LOS ANGELES - LOS ANGELES - As Hurricane Laura continues to strengthen, stunning satellite imagery showed the Category 4 storm heading for destructive landfall near the Texas and Louisiana border. The images also showed plumes of smoke in the western United States from wildfires that continue to impact the region.
Video from NOAA’s satellite Instagram account showed hurricane clouds on Aug. 25 as taken from the GOES-West satellite.NOAA wrote on the post: “This #ImageOfTheDay from the GOES-West satellite, captured yesterday (Aug 25), shows not only the vast extent of the wildfire smoke in the west, but Marco’s remnants as well as Laura in the Gulf of Mexico.”
NASA Earth also posted an image on their Facebook page of the hurricane.
NASA Earth wrote, “The Visible Infrared Imaging Radiometer Suite (VIIRS) on NOAA-20 acquired an image of Hurricane Laura at 2:20 a.m. Central Daylight Time on August 26, 2020. Clouds are shown in infrared using brightness temperature data, which is useful for distinguishing cooler cloud structures from the warmer surface below. That data is overlaid on composite imagery of city lights from NASA’s Black Marble dataset.”
The latest on Laura
As of the evening of August 26, Hurricane Laura was approaching landfall in Texas and Louisiana as a Category 4 storm.The storm grew nearly 70% in power in just 24 hours to a size the National Hurricane Center called “extremely dangerous.”
As of Wednesday evening, Hurricane Laura was a Category 4 storm, packing winds at 150 mph, which is just short of Category 5 strength (157+ mph).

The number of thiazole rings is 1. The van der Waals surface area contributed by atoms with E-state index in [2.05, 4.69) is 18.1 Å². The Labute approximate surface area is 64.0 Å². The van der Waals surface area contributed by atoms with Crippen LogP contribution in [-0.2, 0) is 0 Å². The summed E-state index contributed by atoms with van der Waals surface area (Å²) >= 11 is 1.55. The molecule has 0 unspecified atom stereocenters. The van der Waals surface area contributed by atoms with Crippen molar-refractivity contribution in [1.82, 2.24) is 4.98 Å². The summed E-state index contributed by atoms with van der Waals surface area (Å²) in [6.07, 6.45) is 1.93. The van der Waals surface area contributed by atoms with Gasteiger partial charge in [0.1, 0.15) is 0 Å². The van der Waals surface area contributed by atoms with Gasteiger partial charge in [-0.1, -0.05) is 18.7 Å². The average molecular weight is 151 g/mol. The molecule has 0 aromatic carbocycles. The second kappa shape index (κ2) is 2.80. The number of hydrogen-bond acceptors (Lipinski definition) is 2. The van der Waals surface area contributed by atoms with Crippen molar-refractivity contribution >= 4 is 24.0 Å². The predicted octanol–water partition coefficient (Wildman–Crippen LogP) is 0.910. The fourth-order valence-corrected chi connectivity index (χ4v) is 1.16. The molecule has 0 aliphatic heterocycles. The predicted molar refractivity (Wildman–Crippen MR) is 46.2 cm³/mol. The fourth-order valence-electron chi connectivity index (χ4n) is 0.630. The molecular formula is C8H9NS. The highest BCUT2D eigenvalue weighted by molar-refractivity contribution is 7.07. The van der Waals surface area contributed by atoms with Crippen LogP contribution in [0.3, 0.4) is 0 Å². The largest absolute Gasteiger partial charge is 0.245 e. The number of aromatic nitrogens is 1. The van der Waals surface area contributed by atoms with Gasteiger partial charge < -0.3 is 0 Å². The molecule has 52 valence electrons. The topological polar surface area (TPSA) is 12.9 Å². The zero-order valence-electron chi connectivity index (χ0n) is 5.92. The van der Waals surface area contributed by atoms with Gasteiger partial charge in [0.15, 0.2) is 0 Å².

Laura was spinning off the Louisiana coast and was about 90 miles south of Lake Charles, Louisiana. The storm was moving north-northwest at 15 mph and will continue to move toward the western side of Louisiana, right on the Texas and Louisiana border.
Outer rain bands from Laura were already sweeping into sections of Louisiana as the storm continued to churn in the gulf.
Meteorologists across the country said there are increasing signs that Hurricane Laura could reach Category 5 strength.
“That is possible,” Joel Cline, Tropical Program Coordinator with the National Oceanic and Atmospheric Administration said. “It’s running out of time. It’s not far from land. But, it’s still growing.”
The main threats from Laura include heavy rain, dangerous storm surge, flooding, gusty winds and short-lived tornadoes.
A catastrophic storm surge will impact the region and a threat of flooding rain will extend well inland.
Cline said 15 to 20 feet of storm surge will be possible with Hurricane Laura.
“Those numbers are kind of surreal, ” Cline said. “So, if you lived in a two-story house, the water would be up to the roof.” Cline said a two-story house would not hold up in the expected conditions.
According to the National Hurricane Center, storm surge could move 40 miles inland from the coast in southwest Louisiana and southeast Texas.
Tropical storm wind conditions have already begun in hurricane warning areas, and hurricane force winds are expected Wednesday evening into Thursday.
Wildfires continue to burn
Wildfires continue to rage in California. Cal Fire crews said they have battled more than 625 new wildfires, which have now burned over 1.4 million acres throughout the state, according to KTVU San Francisco.
To put that into perspective, that's just about 1% of California's landmass, which equals about 1 million football fields, or 1,875 square miles.
According to FOX News, more than 14,000 firefighters continued to battle over two dozen major wildfires across northern California Monday, as the death toll statewide climbed to seven over the weekend.
At recent news conferences, California Gov. Gavin Newsom addressed the active wildfires in the state and the amazing effort to protect homes and lives. "We're deploying every resource possible," Newsom said.
Cal Fire said there have been a total 13,000 lightning strikes, a cause of many of the wildfires burning in the state.
On Wednesday, Cal Fire said firefighters are continuing to make good progress on a number of fronts, as containment levels continue to increase.
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Cooler conditions are expected this week, which will hopefully aid in the fight of the fires.
"This week will be a profoundly important week," Newsom said.
Storyful contributed to this story.